For a fitting finale to your tour of the Northern Culture Museum, you’ll be dining like royalty in a special tatami room that is normally off limits and is typically only used for esteemed guests. The room is very traditional and even has a rare folding screen with a beautiful picture on it that was imported to Japan by early European traders during the early part of the Edo period (1603-1868). There are only a few of these folding screens in all of Japan. 

Lunch will be on par with a Michelin starred meal, cooked with special Niigata ingredients that are only available in season, and prepared in a sophisticated fashion following local cooking methods. You will be served locally sourced vegetables, freshly caught fish, delicious sake and Niigata rice, as well as seasonal fruit for dessert. What’s more is that the tableware you will be using and eating from is, you guessed it, very rare and valuable. This tableware and lacquerware is only used for important gatherings among the Ito family, or when VIP guests visit and dine here. Other than these occasions, the lacquerware is kept in the storehouse. Once your belly is full and you’ve seen everything that the museum has to offer, you’ll head back to Niigata Station to continue on to the next stop on your journey in Japan.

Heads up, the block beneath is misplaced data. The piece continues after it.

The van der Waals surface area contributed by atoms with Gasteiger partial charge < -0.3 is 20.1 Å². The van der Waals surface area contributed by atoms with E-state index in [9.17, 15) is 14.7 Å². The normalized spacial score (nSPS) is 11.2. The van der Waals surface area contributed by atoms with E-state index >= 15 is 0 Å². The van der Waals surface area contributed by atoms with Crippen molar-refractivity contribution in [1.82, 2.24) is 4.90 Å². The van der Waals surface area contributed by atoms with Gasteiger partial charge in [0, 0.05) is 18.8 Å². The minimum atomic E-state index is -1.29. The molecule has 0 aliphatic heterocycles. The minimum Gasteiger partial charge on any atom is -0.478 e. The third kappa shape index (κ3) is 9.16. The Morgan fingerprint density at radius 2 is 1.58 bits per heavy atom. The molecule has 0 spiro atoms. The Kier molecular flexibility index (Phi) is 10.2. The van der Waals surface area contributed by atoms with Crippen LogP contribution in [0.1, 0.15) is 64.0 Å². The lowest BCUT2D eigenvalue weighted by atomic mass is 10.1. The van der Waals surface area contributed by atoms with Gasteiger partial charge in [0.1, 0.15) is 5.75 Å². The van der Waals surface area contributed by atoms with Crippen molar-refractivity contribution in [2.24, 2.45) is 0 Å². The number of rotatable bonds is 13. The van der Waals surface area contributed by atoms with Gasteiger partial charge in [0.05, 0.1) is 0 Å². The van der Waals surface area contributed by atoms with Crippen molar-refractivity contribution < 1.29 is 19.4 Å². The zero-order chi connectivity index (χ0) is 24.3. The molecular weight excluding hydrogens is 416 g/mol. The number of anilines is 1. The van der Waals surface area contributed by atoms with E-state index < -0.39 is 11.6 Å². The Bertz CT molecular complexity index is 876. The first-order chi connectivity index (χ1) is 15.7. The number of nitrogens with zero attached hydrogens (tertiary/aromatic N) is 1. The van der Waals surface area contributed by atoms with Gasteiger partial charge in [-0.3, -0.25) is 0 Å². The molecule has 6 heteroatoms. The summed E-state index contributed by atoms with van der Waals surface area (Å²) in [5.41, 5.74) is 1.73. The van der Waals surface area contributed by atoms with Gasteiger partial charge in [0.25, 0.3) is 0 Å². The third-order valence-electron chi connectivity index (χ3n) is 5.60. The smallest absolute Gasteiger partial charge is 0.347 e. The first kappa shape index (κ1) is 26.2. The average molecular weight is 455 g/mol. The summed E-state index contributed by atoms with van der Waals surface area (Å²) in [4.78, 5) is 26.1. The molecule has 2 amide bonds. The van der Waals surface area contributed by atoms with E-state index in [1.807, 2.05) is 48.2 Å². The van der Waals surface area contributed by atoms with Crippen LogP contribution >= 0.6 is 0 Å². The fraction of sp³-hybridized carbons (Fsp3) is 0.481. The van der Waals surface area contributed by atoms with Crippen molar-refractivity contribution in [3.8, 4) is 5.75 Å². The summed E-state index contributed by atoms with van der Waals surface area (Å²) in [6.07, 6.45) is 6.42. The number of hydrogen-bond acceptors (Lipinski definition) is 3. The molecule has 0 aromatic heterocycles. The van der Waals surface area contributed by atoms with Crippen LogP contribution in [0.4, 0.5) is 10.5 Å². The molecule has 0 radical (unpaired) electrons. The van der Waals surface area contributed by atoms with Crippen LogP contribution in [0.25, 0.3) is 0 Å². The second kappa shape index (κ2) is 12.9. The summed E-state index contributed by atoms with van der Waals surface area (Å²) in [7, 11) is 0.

How to Book the Tour

This is not your everyday tour; it offers a truly off the beaten path experience in a less traveled part of Japan. Discover everything the area and museum has to offer alongside your trusty guide, Mr. Sato. For those interested in booking the tour, have a look at the link below!

Book here

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From private walking tours to delicious Food and Drink tours, we can help you organize the best tours just for you! If you want to explore Japan and learn more about the history and backstories of each area you are visiting, our knowledgeable and friendly English speaking guides will happily take you to the best spots!